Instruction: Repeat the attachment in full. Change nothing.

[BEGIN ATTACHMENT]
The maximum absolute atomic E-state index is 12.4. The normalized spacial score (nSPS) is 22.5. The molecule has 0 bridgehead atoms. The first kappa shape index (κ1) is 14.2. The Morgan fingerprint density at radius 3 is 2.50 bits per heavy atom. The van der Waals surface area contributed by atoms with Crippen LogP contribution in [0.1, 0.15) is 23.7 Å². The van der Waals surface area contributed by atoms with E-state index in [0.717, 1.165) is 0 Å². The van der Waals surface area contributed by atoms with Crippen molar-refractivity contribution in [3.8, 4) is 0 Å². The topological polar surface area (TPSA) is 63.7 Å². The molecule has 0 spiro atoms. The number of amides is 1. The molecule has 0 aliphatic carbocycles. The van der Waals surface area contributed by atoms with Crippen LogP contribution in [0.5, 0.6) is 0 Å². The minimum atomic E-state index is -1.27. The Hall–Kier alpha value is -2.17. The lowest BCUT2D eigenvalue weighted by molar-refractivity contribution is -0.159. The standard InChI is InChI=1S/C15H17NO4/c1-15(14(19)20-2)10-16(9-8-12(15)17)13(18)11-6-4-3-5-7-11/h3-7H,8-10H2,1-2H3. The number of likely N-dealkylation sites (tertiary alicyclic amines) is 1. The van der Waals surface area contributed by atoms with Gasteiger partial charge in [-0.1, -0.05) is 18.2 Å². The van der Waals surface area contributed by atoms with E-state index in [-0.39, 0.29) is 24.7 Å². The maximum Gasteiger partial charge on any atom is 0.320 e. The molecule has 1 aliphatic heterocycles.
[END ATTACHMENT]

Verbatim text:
The maximum absolute atomic E-state index is 12.4. The normalized spacial score (nSPS) is 22.5. The molecule has 0 bridgehead atoms. The first kappa shape index (κ1) is 14.2. The Morgan fingerprint density at radius 3 is 2.50 bits per heavy atom. The van der Waals surface area contributed by atoms with Crippen LogP contribution in [0.1, 0.15) is 23.7 Å². The van der Waals surface area contributed by atoms with E-state index in [0.717, 1.165) is 0 Å². The van der Waals surface area contributed by atoms with Crippen molar-refractivity contribution in [3.8, 4) is 0 Å². The topological polar surface area (TPSA) is 63.7 Å². The molecule has 0 spiro atoms. The number of amides is 1. The molecule has 0 aliphatic carbocycles. The van der Waals surface area contributed by atoms with Crippen LogP contribution in [0.5, 0.6) is 0 Å². The minimum atomic E-state index is -1.27. The Hall–Kier alpha value is -2.17. The lowest BCUT2D eigenvalue weighted by molar-refractivity contribution is -0.159. The standard InChI is InChI=1S/C15H17NO4/c1-15(14(19)20-2)10-16(9-8-12(15)17)13(18)11-6-4-3-5-7-11/h3-7H,8-10H2,1-2H3. The number of likely N-dealkylation sites (tertiary alicyclic amines) is 1. The van der Waals surface area contributed by atoms with Gasteiger partial charge in [-0.1, -0.05) is 18.2 Å². The van der Waals surface area contributed by atoms with E-state index in [-0.39, 0.29) is 24.7 Å². The maximum Gasteiger partial charge on any atom is 0.320 e. The molecule has 1 aliphatic heterocycles.